Painted Banners and Embroidered Cloths. Kelvingrove Art Gallery and Museum, Glasgow until May 16.
Sikh Faith and Culture. Scotland Street School Museum, Glasgow until April 25 Deedee Cuddihy visits two exhibitions celebrating Scottish Sikh culture
Ravinder Kaur Nijjar is a cracking storyteller. She is also co-ordinator of the two exhibitions being staged in Glasgow by Scotland's Sikh community to celebrate the 300th anniversary of the Khalsa, the baptism of the religion's first holy disciples.
The Khalsa took place on March 30, 1699 and coincided with the spring harvest festival of Vaisakhi, still an annual celebration in the Punjab, home to an estimated 16 million Sikhs.
This is the first time that Scottish Sikhs - who number about 6,000 in Glasgow (5 per cent of the city's Asian population) - have had the opportunity to celebrate on such a large scale. Members of Scotland's six Sikh churches - four in Glasgow and one each in Edinburgh and Dundee - got together and agreed that two exhibitions, one focusing on art, the other on education, should be staged.
These will be followed by a series of events including martial arts demonstrations, poetry and song, a sound and light show and a religious gathering - with hymn singers from London where many of Britain's 500,000 Sikhs are based - at the Scottish Exhibition and Conference Centre, at which up to 3,000 people are expected.
"And to which non-Sikhs will be made very welcome," says Mrs Nijjar, who adds that the 300th anniversary celebrations have a dual purpose: to mark the Vaisakhi and the Khalsa and to introduce Sikh religion and culture to more people.
Mrs Nijjar, a teacher who moved to Glasgow from London 20 years ago and works at a primary school on the south side of the city, says: "I want people to understand our religion. I have seen pupils suffer because it wasn't understood by others why they had to wear the symbolic Kara bangle or the Kachhera shorts (two of the Sikh "5Ks"), and my sons who are both at secondary school haven't always found it easy to wear the turban, because it makes them a target for bullies who sometimes have already taken exception to the fact that they have brown skin."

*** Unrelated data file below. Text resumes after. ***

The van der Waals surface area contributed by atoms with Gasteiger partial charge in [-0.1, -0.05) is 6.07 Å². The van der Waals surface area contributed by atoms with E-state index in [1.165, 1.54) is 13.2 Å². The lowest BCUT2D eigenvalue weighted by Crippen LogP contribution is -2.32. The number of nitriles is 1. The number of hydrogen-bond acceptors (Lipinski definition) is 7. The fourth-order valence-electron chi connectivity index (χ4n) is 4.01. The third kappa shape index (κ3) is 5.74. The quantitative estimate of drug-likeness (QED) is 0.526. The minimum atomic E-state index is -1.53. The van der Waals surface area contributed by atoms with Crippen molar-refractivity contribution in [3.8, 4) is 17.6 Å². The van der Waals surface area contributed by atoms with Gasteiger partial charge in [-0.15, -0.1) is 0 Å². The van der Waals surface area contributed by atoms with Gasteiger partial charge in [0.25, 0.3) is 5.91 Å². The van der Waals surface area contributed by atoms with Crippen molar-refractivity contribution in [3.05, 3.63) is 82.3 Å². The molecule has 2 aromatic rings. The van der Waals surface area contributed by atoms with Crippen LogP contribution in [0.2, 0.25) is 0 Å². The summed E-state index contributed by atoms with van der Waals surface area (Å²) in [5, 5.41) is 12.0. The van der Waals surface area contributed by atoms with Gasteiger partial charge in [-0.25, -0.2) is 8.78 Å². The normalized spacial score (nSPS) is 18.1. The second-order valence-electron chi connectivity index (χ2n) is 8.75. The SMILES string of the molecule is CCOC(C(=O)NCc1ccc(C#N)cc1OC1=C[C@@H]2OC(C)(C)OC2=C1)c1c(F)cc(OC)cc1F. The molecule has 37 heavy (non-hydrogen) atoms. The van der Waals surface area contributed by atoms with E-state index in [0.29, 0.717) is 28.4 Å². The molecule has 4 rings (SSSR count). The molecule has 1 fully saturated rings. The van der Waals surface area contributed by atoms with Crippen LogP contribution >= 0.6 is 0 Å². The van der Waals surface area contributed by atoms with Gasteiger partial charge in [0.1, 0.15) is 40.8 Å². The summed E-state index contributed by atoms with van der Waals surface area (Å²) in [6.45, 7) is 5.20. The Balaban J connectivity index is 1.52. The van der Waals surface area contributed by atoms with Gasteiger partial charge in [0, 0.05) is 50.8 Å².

The origins of Sikhism date back to around 1500, which makes it one of the newest of the world religions; one with a remarkably modern outlook and, seemingly, devoid of many of the negative aspects of earlier faiths.
For the exhibition at Kelvingrove, traditional-style religious art works were commissioned from specialists in New Delhi, and although the collection is being described as "printed banners and embroidered cloths", most of the pieces are huge photographs (some almost 10 feet tall) of well-known paintings of the Sikh gurus and of aspects of present-day Sikh religious life, all of them set in massive wooden frames with fancy velvet borders.
One notable exception is a vast framed photograph of the Golden Temple at Amritsar, which has been printed on to cloth and then lavishly embroidered with gold thread.
Much more interesting is the less formal exhibition at Scotland Street, which is aimed at primary schools but will also be enjoyed by families.
A comprehensive but not overwhelming range of colourful and attractive displays using objects, photographs and print, covers most aspects of Sikh religion and culture, including the gurus, festivals, women in Sikhism, the Golden Temple and musical instruments. There is also a chance to see the project work undertaken by Glasgow primary school children who visited their Sikh church, and to explore the geography and language of the Punjab and try your hand at the alphabet and learning basic numbers, colours and days of the week.
Also on display is a large selection of children's books and tapes in Punjabi and English, from true life accounts and information about marriage customs and so on to counting books (One Rich Rajah), colouring books and Sikh bedtime stories.
Scotland Street is running a programme of free children's activities. Calligraphy workshops on February 17 and 18, musical workshops on February 22, 23, 24 and 25, and storytelling sessions by Ravinder Kaur Nijjar on March 15 and 22. Booking, tel: 0141 287 27478. Further information: 0141 429 1202